Lastly, when making determinations on which employees will be subject to furlough or hour reductions, employers should make sure that decisions are based upon consistent and articulable business reasons. If not, employers open themselves up to possible claims of unlawful discrimination and retaliation if the individuals impacted by the decisions belong in a protected class.
Given these complications, and others that can arise from furloughs and hours’ reductions based upon industry-specific requirements and realities, employers should think through which employees would be impacted by a furlough and develop a comprehensive plan involving payroll, benefits and management personnel to ensure employees are properly compensated and that the company obtains the necessary cost savings.
In addition to WARN notice requirements and wage and hour considerations, employers should also consider updating their leave policies. Many states allow employers to mandate how and when paid time off is used, including requiring employees to use any paid time off they have during a furlough, but some states permit this only if the requirements are specifically set forth in a policy that is shared in advance with employees. As state leave laws differ, employers should review their leave policies for each state in which they have employees.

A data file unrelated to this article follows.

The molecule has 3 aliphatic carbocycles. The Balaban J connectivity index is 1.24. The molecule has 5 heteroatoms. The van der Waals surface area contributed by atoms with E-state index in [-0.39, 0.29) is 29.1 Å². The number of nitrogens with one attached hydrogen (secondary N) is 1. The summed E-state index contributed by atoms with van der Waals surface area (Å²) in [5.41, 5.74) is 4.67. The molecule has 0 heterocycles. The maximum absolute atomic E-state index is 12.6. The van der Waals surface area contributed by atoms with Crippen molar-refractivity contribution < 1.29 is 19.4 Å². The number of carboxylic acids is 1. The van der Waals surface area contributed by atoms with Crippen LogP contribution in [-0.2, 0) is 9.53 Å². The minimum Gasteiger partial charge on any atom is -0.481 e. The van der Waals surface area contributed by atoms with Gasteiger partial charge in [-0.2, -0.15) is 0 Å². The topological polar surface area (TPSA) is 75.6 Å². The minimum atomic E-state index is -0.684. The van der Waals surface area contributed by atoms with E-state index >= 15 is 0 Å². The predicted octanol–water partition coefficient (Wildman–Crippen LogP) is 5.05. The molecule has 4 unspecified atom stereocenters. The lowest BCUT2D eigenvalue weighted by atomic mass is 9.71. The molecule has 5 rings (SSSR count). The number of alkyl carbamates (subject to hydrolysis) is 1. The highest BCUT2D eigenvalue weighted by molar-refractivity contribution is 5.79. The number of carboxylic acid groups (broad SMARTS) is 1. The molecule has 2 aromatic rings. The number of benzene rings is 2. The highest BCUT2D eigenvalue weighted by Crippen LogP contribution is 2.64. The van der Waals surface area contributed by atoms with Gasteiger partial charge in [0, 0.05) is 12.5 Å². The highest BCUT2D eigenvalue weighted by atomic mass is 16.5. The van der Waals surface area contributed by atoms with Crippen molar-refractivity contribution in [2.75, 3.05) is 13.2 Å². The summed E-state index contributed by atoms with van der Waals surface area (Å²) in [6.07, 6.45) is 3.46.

Thinking through options in advance and planning ahead provide contractors with the most flexibility in dealing with the uncertainty and potential economic difficulties that could come if Congress fails to act in the next few months. Please contact the authors or another member of McGuireWoods’ Labor and Employment Department if you have any questions about the information contained in this client alert.